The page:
One of the major defects in "home rule" is the congressional prohibition of a District tax on the income of nonresidents. Some 400,000 commuters work in the District. In fiscal year 1987 alone, the inability to tax any of their income cost the District about $809 million. Thus, even if the District were to impose a nonresident tax at a level significantly below that paid by residents, the revenue gain to the District would be substantial.
The need for this additional revenue is well documented. At the close of FY 1986, the District had an accumulated general fund deficit of $224.9 million and an unfunded pension liability of $3.4 billion. The District has the highest tax burden of any of the metropolitan jurisdictions, and the District's tax rates are among the highest in the nation. In 1985, the U.S. average percentage of state personal income collected from state taxes was 6.54 percent. The District, at 13.91 percent, was more than double the U.S. average and was exceeded only by Alaska at 19.90 percent.
But one does not have to rely on need alone to make the argument. A nonresident income tax is grounded in the tenet that income should first be taxed at the source of earning. As far back as 1920, the U.S. Supreme Court in Shaffer v. Carter upheld a state's right to tax the income of nonresidents earned within the state. Every state that currently imposes an income tax has the authority to impose a nonresident income tax. Maryland and Virginia, the states that fight the hardest against a District nonresident income tax, both currently impose a such a tax.
A District nonresident income tax would not result in double taxation, as some would have you believe. Rather, it could be structured to grant the nonresident a credit for income taxes paid to his or her home state, it is in Maryland and Virginia.
One of the main arguments raised against such a tax is that nonresidents who hold District jobs already contribute to the city's revenues through payment of various sales taxes (general sales tax, restaurant meal tax, alcoholic beverage tax, parking tax). This argument fails to take into account several factors:
District residents also pay sales taxes in the surrounding jurisdictions. Given the retail growth and proliferation of shopping malls in the suburbs, I would venture to estimate that the sales taxes paid by District residents in the suburbs equal, and may even exceed, the sales taxes paid in the District by nonresident holders of District jobs.
The employment pattern is such that 32 percent of the 2 million jobs in the region are in the District, the largest percentage for any of the jurisdictions. The 1980 Census revealed that approximately 50 percent of the District's jobs were held by nonresidents, and it is believed that the same holds true today. This is a contributing factor to the District's having higher unemployment than the surrounding suburbs. In 1986, approximately 25,000 District residents were unemployed. If all of them were given jobs now held by nonresidents, there would be two benefits: the financial burden of supporting the unemployed would be eliminated and the District would realize increased income tax revenues.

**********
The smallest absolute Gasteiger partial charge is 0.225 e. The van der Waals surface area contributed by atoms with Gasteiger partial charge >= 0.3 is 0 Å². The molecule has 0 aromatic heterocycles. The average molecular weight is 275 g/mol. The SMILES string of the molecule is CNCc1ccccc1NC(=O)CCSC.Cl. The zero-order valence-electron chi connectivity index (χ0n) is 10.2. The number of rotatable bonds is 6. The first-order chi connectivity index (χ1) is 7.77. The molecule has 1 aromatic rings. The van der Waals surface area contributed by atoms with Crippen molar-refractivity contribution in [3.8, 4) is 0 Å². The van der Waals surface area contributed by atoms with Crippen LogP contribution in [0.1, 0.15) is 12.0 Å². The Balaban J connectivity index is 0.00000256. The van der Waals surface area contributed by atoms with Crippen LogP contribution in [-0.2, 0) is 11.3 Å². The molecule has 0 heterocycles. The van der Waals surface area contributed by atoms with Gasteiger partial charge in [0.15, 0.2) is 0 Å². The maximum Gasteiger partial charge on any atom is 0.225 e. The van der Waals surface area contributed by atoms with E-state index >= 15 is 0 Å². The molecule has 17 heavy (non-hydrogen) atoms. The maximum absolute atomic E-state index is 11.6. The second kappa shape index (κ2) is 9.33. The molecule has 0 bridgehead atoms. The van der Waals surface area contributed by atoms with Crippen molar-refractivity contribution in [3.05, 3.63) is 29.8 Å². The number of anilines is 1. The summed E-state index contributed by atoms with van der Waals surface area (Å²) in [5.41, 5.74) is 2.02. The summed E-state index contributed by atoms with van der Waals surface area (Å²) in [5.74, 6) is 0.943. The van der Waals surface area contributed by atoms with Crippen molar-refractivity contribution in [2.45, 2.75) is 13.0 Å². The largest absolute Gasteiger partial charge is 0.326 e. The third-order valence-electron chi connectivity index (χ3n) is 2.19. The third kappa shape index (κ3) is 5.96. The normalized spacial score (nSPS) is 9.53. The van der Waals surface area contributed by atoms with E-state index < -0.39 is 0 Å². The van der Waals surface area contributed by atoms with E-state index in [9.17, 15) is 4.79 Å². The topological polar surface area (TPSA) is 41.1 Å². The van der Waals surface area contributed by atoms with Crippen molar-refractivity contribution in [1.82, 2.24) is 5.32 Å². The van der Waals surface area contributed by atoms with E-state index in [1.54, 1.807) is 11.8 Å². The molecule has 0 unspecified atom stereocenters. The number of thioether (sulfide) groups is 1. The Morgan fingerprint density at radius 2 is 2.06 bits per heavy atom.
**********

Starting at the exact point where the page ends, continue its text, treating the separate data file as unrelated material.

The District cares for a disproportionate share of the area's poor, thus lessening the financial burden on the surrounding jurisdictions. The 1980 Census reveals that the District, with only 20 percent of the area's population, contains 46 percent of the area's population that lives in poverty.
No discussion of a nonresident income tax would be complete without some reference to the District's requirement that D.C. government employees reside in the city. Initially a strong supporter of the requirement, I have recently found myself moved by the arguments against it: it restricts the basic freedom to choose where one will live; the cost of living in the District is high; it hampers the District's ability to attract qualified personnel.
The most compelling argument for retaining it, however, is the District's need to receive the income taxes paid by the 60 percent of District government employees who reside in the city. The loss of those millions of dollars could not be handled without an increase in taxes or a cutback in vital city services -- some of which would also adversely affect nonresidents who work in the District. A nonresident income tax would allow the District to remove its residency requirement, thus opening up more job opportunities for suburban residents.
Del. Walter Fauntroy's statement, as reported in The Post Aug. 1, to the effect that he would be willing to give up the fight for a nonresident income tax in order to obtain statehood is appallingly shortsighted. Statehood without the ability to impose a nonresident tax is not statehood at all. The residents of the District have "home rule" that is not home rule -- no budget autonomy, no legislative autonomy and no nonresident income tax. I want that corrected.
John A. Wilson
chairs the D.C. Council's Committee on
Finance and Revenue.